Friday, 14 October 2016

This little light of mine.

Case A

I received one of those emails from Nigeria announcing that I had won a lottery.  All I needed to do was to send $1000 in advance to cover the legal charges and then the millions would be deposited to my account. 
Like most other ‘winners’, this email went straight to the trash file.  I recognized the poorly disguised attempt at a cash grab.  In North America we call it fraud.  Elsewhere it may be considered business as usual or simply buyer beware.  If the perpetrators were found here, the full weight of the law would punish with both hefty fines and significant jail time.

Case B

I read about the issue at Wells Fargo Bank and the creation of thousands of fake accounts and credit cards.  Apparently there was a serious executive driven mandate to grow ‘sales’ and this led to the unauthorized creation of these accounts.  Management and executives knew about the practices but used the statistics to convince the stock market and other shareholders that the strategic plans that they had put in place were exceeding expectations.  As you might expect, the stock value responded well to these representations and those in positions of authority were richly rewarded.

When this issue came fully to light, over 5000 employees were dismissed for their roles in the fake account scandal.  Subsequently, the President of the retail branch and the corporate CEO have been forced out.  Sadly they have had to forfeit $19 million and $40 million respectively in bonuses earned on the basis of these fake accounts.  Both will still leave their positions with compensation packages that exceed $100 million so there will be no need for tag sales to support their retirement.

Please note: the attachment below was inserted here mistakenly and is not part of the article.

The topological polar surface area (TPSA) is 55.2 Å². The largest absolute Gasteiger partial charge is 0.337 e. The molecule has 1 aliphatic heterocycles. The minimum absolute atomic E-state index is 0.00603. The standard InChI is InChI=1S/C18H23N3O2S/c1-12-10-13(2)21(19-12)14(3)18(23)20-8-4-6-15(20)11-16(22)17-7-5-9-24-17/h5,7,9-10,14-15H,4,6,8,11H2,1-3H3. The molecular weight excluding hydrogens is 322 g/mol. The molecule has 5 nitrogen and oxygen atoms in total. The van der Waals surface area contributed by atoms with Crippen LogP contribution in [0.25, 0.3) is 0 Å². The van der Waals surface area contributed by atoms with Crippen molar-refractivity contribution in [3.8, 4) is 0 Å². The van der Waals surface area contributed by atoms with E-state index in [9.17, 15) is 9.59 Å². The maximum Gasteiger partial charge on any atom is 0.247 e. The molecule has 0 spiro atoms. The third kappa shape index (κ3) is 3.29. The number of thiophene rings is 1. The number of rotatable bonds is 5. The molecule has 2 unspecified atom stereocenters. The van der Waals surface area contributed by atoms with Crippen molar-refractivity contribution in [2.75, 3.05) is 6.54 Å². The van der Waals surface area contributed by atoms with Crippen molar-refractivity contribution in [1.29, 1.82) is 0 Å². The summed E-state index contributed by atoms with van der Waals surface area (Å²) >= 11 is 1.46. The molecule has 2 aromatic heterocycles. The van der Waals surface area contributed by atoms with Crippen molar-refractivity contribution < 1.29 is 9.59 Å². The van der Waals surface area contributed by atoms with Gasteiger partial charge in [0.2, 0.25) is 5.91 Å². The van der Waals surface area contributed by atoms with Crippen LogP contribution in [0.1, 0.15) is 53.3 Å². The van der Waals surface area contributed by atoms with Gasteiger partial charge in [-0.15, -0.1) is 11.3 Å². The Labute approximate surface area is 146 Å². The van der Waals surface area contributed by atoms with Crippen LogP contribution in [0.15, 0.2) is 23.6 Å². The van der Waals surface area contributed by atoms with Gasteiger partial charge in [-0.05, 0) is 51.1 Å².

Help me understand the difference?  In Case A, the actions, while unscrupulous, are done in such an unsophisticated manner that the likelihood for any substantial success was relatively low.  Yet we would have no difficulty in prosecuting those behind the scam if we could manage to get them into our jurisdiction.

In Case B, the actions were systemic and clearly designed to deceive even sophisticated investors.  The ultimate beneficiaries were those already receiving outrageous compensation packages.  And yet, just as during the financial meltdown that precipitated the current economic malaise in which we find ourselves, the real criminals are being allowed to walk away free and unfettered; reputations may be tarnished but bank accounts are preserved.

The US election is demonstrating just how tired voters are of the political ‘establishment’ and the entitlement attitude that prevails in Washington.  It will be interesting to see how much longer it takes for the same level of disenchantment to take hold in the corporate world before these fraudulent ‘leaders’ are treated like the common criminals that they really are.  From my perspective it is long past time.

The Takeaway

Positions of authority come first and foremost with a higher degree of accountability.  I don’t discriminate this level of accountability on the basis of your scope of responsibility.  If you lead a team or a division or a company, you are still in a greater position of influence than those who report to you.  Your conduct is always the gold standard for them.  

Poor examples abound. Use your opportunity to shine.  We need more lights in this area that is too poorly lit by the entitled.

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